Tuesday, May 20, 2008
Two students awarded Vicente Fox Quesada scholarships
By Rebecca Wyatt Thomas, OU Web Writer
Oakland University students Norma Parker and Javier Saucedo have each been awarded the Vicente Fox Quesada Scholarship, which honors the Mexican president and is awarded to Oakland students seeking international study or cross-cultural opportunities in Mexico and to Mexican students who are studying at Oakland.
Created during former President Fox’s visit to Oakland University’s campus, the scholarship was funded by gifts from a number of corporate donors. The primary support was provided by the Chrysler Foundation and Masco Corporation. Other corporate contributors included ArvinMeritor, Butzel Long, Delphi Foundation, Ford Motor Company Fund and Herman Miller.
Norma ParkerParker worked for a company in Mexico where she met her husband, an American. After their wedding, they moved to the United States.
“We said that after two or three years we would go back to Mexico,” Parker said. “Eleven years later, we are still here.”
Parker started attending Oakland University to pursue a degree in elementary education.
“I always wanted to be a teacher,” Parker said, who is majoring in Spanish and minoring in math. In Mexico, she couldn’t afford it and the money her father could contribute she decided to use to take a bilingual program.
Parker is currently doing a field placement at a sixth grade class in Pontiac. Prior to that she worked with second graders in the Brandon School District. She develops lesson plans and gets hands-on experience working with students.
“Seeing a child get excited about something I teach them just makes my day. You’re not going to change the world but just changing one life makes it worth it,” Parker said.
Encouraged by two of her professors, Parker applied for the Vicente Fox Quesada scholarship. Applicants must have a 2.5 GPA and present letters of recommendation.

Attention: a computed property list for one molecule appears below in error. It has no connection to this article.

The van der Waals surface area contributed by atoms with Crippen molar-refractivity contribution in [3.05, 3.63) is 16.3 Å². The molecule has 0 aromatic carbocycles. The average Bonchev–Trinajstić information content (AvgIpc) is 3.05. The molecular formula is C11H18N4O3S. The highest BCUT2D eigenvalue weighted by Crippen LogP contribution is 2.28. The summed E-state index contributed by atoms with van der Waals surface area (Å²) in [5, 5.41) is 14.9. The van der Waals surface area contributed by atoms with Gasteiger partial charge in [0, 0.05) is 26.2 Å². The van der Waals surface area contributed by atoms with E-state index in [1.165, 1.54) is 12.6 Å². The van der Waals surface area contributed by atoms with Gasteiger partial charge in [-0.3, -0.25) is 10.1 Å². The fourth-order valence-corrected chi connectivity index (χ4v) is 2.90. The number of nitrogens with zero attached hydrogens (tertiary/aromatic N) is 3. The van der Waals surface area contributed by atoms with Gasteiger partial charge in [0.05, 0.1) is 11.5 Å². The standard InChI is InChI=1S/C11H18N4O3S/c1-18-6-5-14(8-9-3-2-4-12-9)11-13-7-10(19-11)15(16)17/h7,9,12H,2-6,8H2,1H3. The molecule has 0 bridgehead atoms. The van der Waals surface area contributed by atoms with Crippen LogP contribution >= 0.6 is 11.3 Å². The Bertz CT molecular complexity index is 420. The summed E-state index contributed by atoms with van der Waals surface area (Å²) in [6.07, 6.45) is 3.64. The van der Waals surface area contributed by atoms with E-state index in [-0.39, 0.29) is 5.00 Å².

“The scholarship will help me with tuition, books and child care for my daughters,” said Parker, who has three children ages 10, 4 and 3.
Parker plans to graduate in December 2009.
Saucedo’s family moved to the United States when he was just two months old. They returned to Mexico when he was six and then came back to the United States when he was nine. Heading into fifth grade, Saucedo spoke no English and was expected to keep up with his classmates.
“It was really difficult because I didn’t know one word of English,” Saucedo said.
When he graduated from high school, Saucedo said he didn’t know if he was prepared enough to attend a university. Saucedo is the first in his family to attend college.
“After graduating from high school, I was going to go into the Marines, but my mom suggested I give school a try,” Saucedo said. “There was a lot of pressure on me. My mom wanted to go but she couldn’t. She didn’t accomplish her dream but she wanted me to accomplish mine.”
Saucedo originally intended to major in business and was drawn to Oakland University’s School of Business Administration. After a year at OU, Saucedo changed his major to Spanish. He would like to be a translator for the Federal Bureau of Investigation or a tutor for Spanish-speaking school children.
“Spanish just interests me,” Saucedo said. “Through the Spanish classes, I learn about culture, the structure of grammar and the way culture impacts the language.”
Saucedo said he learned of the Vicente Fox Quesada scholarship after seeing it on the OU Web site. Saucedo said he hopes other Hispanic students looking for scholarships can use this as an opportunity to come to Oakland University.
Saucedo is working to increase diversity at Oakland University. He works with the Center for Multicultural Initiatives and has spread the word around his community about Oakland University and the scholarships available to students.
For more information on OU’s scholarships, see the Scholarships Web page.